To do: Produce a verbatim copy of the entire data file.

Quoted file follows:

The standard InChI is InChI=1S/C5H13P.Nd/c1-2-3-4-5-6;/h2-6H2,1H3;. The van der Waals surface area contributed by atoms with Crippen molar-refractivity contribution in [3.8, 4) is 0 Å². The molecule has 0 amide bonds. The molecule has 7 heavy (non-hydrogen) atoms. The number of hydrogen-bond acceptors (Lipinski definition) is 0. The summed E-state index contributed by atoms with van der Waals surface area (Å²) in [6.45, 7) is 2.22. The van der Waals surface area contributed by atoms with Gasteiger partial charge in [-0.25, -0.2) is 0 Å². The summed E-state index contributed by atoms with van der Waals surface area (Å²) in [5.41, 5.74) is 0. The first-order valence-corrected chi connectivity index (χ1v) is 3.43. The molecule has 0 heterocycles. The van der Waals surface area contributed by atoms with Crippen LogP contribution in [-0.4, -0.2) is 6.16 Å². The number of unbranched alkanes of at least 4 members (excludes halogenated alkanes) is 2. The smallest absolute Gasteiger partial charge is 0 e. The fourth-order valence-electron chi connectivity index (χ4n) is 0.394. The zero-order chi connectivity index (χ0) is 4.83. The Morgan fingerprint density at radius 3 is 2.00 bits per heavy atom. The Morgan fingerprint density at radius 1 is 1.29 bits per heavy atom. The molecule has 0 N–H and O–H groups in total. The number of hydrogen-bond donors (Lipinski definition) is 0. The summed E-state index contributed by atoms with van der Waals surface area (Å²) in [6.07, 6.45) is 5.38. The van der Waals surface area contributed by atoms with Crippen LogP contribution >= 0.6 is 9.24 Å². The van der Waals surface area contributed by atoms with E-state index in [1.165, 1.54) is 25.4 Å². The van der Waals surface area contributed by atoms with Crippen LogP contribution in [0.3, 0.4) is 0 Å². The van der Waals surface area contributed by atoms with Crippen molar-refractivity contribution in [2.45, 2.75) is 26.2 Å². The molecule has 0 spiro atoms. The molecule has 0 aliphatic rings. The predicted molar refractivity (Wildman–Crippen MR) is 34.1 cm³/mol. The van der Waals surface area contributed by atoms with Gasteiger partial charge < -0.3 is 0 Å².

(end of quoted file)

The standard InChI is InChI=1S/C5H13P.Nd/c1-2-3-4-5-6;/h2-6H2,1H3;. The van der Waals surface area contributed by atoms with Crippen molar-refractivity contribution in [3.8, 4) is 0 Å². The molecule has 0 amide bonds. The molecule has 7 heavy (non-hydrogen) atoms. The number of hydrogen-bond acceptors (Lipinski definition) is 0. The summed E-state index contributed by atoms with van der Waals surface area (Å²) in [6.45, 7) is 2.22. The van der Waals surface area contributed by atoms with Gasteiger partial charge in [-0.25, -0.2) is 0 Å². The summed E-state index contributed by atoms with van der Waals surface area (Å²) in [5.41, 5.74) is 0. The first-order valence-corrected chi connectivity index (χ1v) is 3.43. The molecule has 0 heterocycles. The van der Waals surface area contributed by atoms with Crippen LogP contribution in [-0.4, -0.2) is 6.16 Å². The number of unbranched alkanes of at least 4 members (excludes halogenated alkanes) is 2. The smallest absolute Gasteiger partial charge is 0 e. The fourth-order valence-electron chi connectivity index (χ4n) is 0.394. The zero-order chi connectivity index (χ0) is 4.83. The Morgan fingerprint density at radius 3 is 2.00 bits per heavy atom. The Morgan fingerprint density at radius 1 is 1.29 bits per heavy atom. The molecule has 0 N–H and O–H groups in total. The number of hydrogen-bond donors (Lipinski definition) is 0. The summed E-state index contributed by atoms with van der Waals surface area (Å²) in [6.07, 6.45) is 5.38. The van der Waals surface area contributed by atoms with Crippen LogP contribution >= 0.6 is 9.24 Å². The van der Waals surface area contributed by atoms with E-state index in [1.165, 1.54) is 25.4 Å². The van der Waals surface area contributed by atoms with Crippen LogP contribution in [0.3, 0.4) is 0 Å². The van der Waals surface area contributed by atoms with Crippen molar-refractivity contribution in [2.45, 2.75) is 26.2 Å². The molecule has 0 spiro atoms. The molecule has 0 aliphatic rings. The predicted molar refractivity (Wildman–Crippen MR) is 34.1 cm³/mol. The van der Waals surface area contributed by atoms with Gasteiger partial charge < -0.3 is 0 Å².